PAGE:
Once again, this newsletter is free and a labor of love. If you like it, the best way to show your support is to share this with someone who’ll like it too.

Share let them eat cake

If you’d like to give it a shout out on social media, you can find me @briocheactually on both twitter and instagram.

best,

tw

no. 40 knowing how it feels

Hullo to readers old and new!

Sunday morning feels to me like the right time to read essays about food and society. I hope you agree.

You can see all the back issues here.

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If, in thirty years, anyone is left on earth who cares about this kind of thing at all, we may come to look back on the time between the great mortgage robbery and the first pandemic of the 21st century as a golden age for the preservation of culinary traditions. In the last year alone, I have found myself poring over intensely detailed cookbooks for any number of cuisines which, given the global distribution of purchasing power, seemed unlikely candidates for careful documentation in America. To name a few: Mouneh, on Lebanese preserving traditions, The Food of Northern Thailand, on the foodways of one of the most remote portions of Southeast Asia,  and Jia!, about the cooking of the Teochew diaspora.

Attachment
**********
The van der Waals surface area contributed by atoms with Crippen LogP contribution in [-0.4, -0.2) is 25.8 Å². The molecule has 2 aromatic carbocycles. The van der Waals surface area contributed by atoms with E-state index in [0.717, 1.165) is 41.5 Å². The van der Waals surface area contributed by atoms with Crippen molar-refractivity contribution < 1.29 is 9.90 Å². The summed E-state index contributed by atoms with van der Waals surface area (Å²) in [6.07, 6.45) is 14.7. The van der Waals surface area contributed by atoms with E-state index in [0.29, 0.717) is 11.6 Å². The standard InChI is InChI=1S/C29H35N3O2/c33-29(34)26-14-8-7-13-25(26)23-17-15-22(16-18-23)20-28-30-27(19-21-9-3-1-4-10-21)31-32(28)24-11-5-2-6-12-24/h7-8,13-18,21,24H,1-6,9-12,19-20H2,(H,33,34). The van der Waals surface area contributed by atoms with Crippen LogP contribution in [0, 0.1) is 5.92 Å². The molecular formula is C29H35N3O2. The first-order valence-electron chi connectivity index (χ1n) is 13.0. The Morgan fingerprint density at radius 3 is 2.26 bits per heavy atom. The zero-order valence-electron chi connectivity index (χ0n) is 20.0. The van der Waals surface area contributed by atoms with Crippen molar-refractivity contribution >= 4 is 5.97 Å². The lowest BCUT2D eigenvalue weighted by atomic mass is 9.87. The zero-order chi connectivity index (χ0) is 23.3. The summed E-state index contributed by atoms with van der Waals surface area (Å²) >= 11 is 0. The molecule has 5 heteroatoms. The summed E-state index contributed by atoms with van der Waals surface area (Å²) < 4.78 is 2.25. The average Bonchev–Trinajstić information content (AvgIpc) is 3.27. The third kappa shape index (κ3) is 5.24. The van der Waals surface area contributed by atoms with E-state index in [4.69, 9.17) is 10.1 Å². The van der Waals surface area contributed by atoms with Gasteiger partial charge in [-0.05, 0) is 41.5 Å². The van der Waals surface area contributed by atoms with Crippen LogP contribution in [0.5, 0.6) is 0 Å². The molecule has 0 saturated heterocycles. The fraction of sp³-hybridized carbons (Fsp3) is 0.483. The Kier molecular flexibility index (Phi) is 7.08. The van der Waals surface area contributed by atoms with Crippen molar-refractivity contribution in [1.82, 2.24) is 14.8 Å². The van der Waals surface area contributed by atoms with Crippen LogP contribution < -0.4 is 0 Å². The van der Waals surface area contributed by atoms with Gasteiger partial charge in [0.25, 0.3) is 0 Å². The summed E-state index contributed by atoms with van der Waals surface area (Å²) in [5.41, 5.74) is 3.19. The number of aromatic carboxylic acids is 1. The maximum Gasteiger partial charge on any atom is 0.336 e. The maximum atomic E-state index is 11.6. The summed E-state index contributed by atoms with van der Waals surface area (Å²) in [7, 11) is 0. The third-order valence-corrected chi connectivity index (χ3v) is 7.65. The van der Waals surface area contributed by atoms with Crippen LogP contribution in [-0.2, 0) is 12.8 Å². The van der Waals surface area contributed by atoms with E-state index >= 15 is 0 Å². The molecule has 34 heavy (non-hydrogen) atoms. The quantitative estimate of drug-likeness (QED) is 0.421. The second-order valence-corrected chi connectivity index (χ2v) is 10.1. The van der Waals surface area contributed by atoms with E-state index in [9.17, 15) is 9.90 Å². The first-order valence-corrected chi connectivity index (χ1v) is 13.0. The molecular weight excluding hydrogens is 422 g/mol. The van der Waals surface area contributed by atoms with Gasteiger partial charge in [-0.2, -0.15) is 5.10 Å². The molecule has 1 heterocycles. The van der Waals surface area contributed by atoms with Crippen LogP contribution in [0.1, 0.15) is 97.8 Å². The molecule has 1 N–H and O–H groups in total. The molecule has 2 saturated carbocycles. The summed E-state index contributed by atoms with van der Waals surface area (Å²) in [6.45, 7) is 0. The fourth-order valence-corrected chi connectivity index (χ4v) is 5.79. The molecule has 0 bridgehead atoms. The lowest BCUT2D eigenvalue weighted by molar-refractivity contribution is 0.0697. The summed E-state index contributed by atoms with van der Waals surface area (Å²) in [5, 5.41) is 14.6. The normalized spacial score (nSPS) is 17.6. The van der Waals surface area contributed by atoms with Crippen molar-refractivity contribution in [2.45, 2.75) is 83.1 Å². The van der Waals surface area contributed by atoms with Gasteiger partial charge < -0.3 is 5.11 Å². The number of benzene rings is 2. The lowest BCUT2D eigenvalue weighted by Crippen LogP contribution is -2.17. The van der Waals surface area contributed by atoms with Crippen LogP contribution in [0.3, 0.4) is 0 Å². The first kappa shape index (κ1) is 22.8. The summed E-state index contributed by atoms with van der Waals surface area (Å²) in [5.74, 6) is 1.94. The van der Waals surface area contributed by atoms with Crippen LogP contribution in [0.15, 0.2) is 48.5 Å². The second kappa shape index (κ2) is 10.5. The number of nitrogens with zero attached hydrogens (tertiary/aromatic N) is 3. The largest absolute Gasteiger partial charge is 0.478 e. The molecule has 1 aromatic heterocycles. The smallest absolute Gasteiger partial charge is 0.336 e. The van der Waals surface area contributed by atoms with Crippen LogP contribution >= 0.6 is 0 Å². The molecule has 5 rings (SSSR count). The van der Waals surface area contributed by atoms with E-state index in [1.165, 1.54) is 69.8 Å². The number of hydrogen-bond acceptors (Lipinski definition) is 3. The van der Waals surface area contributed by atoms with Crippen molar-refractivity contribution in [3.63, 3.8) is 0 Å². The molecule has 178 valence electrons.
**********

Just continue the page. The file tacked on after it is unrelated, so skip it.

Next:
The book that gave rise to this observation, The Way of Kueh, was actually not written for an American audience. It’s by a Singaporean author, Christopher Tan, and published in Singapore for the regional market (though it can be found stateside, and is highly recommended). 

Kueh are the pastries of Southeast Asia, in particular Singapore, Malaysia, and Indonesia. They fulfill the same function as pastries in that they are often sweet, and almost always eaten as dessert, snacks, or breakfast. However, most are based on starches rather than wheat flour, and cooked by methods other than baking. 

Like most food from that part of the world, kueh are incredibly labor-intensive to make. Making them was usually a communal activity, undertaken together by extended families, civic groups, or entire villages – precisely the kind of community activity that doesn’t fit contemporary urban habits. Some bakeries and hawker stalls make them, but hawkers of kueh, perhaps even more than other hawkers, find it hard to charge enough to make a living. All in all, they are a culinary tradition under threat.